SEOUL, South Korea (AP) — South Korea plans to restart talks with Japan over a military intelligence sharing agreement to better cope with threats from North Korea, an official said Thursday.
Information from Japan's network of satellites and other intelligence-gathering systems would be critical in monitoring and preparing against North Korea's fast developing nuclear weapons and missile programs, the official from Seoul's Defense Ministry said. He didn't want to be named, citing office rules.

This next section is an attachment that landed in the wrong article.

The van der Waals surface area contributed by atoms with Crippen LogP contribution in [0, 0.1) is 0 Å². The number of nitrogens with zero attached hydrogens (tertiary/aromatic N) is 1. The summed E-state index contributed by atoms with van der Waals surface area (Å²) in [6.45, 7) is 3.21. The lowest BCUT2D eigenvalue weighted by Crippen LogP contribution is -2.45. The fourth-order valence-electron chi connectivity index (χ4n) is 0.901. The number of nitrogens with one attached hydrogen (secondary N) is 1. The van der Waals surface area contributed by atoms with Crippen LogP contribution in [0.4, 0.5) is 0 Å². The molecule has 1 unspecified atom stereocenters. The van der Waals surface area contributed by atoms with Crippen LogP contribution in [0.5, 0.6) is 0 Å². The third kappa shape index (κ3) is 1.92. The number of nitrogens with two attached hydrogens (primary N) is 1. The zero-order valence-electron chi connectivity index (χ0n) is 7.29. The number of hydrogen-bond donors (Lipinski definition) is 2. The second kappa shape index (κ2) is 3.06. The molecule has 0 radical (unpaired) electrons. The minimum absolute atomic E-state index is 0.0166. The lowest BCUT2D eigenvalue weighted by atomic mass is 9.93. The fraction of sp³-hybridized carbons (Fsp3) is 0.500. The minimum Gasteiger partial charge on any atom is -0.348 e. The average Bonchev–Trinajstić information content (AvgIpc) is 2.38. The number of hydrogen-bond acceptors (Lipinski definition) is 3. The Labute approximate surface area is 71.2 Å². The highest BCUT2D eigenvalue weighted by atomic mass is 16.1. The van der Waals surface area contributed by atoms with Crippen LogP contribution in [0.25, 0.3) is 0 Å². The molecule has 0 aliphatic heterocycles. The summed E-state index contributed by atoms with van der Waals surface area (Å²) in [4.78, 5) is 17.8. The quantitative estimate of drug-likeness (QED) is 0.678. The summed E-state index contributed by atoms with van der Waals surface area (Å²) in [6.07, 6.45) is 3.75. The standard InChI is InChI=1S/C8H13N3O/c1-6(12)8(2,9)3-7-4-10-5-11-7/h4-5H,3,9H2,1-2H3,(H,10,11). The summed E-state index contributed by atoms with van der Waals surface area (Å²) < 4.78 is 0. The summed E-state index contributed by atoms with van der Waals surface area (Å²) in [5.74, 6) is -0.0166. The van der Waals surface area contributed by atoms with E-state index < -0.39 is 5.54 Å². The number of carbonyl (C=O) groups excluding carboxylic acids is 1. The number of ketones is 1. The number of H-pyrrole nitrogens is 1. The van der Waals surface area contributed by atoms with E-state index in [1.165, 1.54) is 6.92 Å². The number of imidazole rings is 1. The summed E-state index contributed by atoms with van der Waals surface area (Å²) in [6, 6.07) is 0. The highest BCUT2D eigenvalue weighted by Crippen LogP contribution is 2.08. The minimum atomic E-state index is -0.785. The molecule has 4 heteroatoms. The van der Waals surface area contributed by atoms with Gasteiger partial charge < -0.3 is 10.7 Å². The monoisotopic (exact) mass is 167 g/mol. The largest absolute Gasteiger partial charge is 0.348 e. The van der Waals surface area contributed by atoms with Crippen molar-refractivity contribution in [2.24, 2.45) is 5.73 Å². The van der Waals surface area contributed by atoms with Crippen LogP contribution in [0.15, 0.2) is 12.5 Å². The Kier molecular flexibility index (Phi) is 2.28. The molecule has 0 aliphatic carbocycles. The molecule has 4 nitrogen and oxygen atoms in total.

The United States, South Korea and Japan signed a joint intelligence-sharing pact in 2014, but under the frame work Seoul and Tokyo only share intelligence about North Korea's nuclear and missile programs via Washington.
A bilateral agreement between South Korea and Japan would enable a quicker transfer of information between the countries in urgent situations, said the South Korean official.
South Korea and Japan nearly signed a bilateral intelligence sharing pact in 2012, but Seoul backed off at the last minute following political outcry at home. Many South Koreans hold resentment over Japan's brutal occupation of the Korean Peninsula before the end of World War II and express uneasiness about the country's military role in the region.